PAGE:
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How Christine McVie and Stevie Nicks bonded in Fleetwood Mac

The story of Fleetwood Mac is a well-known one. Rock’s resident warring dynasty, something akin to The Tudors, the tale of their long career reads like a work of fiction and is full of love, hate, drugs, and even the occasional cult. Whether it be the Peter Green era of the 1960s, their mid-70s zenith, or the heady pop that they produced in the ’80s, there’s something for everyone in the band’s extensive back catalogue.

Whilst we could discuss the music of Fleetwood Mac for an age, one thing stands out in the band’s story: the role of Christine McVie and Stevie Nicks in elevating their work. The pair helped make the jump from the more rudimentary rock sound of the band’s early days to the timeless, dream-like output that has made them one of the most essential bands in history.

The pair are both very talented at their craft, and without their input, we would not be discussing Fleetwood Mac today. Together, they endured the many crises that the band experienced, defiant in the face of adversity. Understandably, they became close friends due to their shared sense of humour, which served as an antidote to the fraught interpersonal relations in the band, despite McVie revealing that they actually have little in common personality-wise.

Nicks explained that she has always been thankful to McVie for welcoming her into the band. She regarded the elder Fleetwood Mac member as something of an idol, so when she entered the fold and found that McVie – who had been in the band for the best part of a decade – was happy for her to join, it was a pleasant surprise.

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“Christine very willingly gave me the stage, which I thought was very cool for a woman to say: ‘Oh, she’s five years younger than me and I’ve worked for ten years on the road, killed myself, and here she is, our new frontwoman,’” Nicks said in 1981, as quoted in Fleetwood Mac on Fleetwood Mac: Interviews and Encounters. “It was incredibly big of Christine to just move out of the way, because I do tend to kind of animate around and I drive Chris nuts. Crazy.”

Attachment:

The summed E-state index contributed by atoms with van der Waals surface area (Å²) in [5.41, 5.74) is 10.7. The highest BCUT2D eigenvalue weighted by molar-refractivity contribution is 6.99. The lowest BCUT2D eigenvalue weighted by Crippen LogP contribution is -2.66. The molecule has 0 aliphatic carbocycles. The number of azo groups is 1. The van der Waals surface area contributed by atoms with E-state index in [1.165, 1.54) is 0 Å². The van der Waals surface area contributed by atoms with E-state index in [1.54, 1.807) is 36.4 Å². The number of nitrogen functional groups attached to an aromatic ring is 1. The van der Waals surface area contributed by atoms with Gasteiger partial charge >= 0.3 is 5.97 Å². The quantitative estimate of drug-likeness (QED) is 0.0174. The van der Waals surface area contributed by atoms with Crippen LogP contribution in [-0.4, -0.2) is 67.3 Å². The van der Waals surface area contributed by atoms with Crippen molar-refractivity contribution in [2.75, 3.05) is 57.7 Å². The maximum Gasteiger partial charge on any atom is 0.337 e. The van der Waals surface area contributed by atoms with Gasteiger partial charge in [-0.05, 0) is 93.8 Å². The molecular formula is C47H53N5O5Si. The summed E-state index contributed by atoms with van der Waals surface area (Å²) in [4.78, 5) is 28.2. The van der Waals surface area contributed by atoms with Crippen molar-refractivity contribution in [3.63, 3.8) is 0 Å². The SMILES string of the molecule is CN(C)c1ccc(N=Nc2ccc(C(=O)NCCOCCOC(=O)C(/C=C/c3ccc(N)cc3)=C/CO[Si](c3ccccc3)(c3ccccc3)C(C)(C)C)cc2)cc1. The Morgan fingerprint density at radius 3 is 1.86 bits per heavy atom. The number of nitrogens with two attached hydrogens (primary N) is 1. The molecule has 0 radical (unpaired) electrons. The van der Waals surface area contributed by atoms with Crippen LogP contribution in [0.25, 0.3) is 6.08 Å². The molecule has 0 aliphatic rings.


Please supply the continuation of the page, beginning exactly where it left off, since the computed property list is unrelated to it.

Nicks also explained that McVie was always gracious towards her, even when she’d annoyed her: “She knew from the beginning that I was real sensitive and that I love her so much that anything she’d say to me would cut like a knife,” she expressed. “So she was always very careful.”

“It was critical that I got on with her because I’d never played with another girl,” McVie told The Guardian in 2013. “But I liked her instantly. She was funny and nice but also there was no competition. We were completely different on the stage to each other and we wrote differently too.”

When both split from their respective partners and fellow band members – Nicks from Lindsey Buckingham and Christine from John McVie – the pair’s bond was solidified even further, and they helped each other navigate the trials and tribulations that such monumental events bring, not to mention continuing to play in the same band as their exes. 

“We didn’t have anybody else,” Nicks recalled in Uncut. “We had to end up being close because otherwise it was just hang out with the guys all the time. And because there was this chaos going on with me and Lindsey, the band gave me a friend in this woman and I could hang out with Christine.”

In the end, it was their shared sense of humour that brought them together, solidifying the tight bond that exists to this day. “We’re totally different, at complete opposite ends of the personality spectrum,” McVie said. “The one thing we had in common, which bound us together, was a sense of humour through all the pain.”

Watch a montage of the pair’s friendship in action below.

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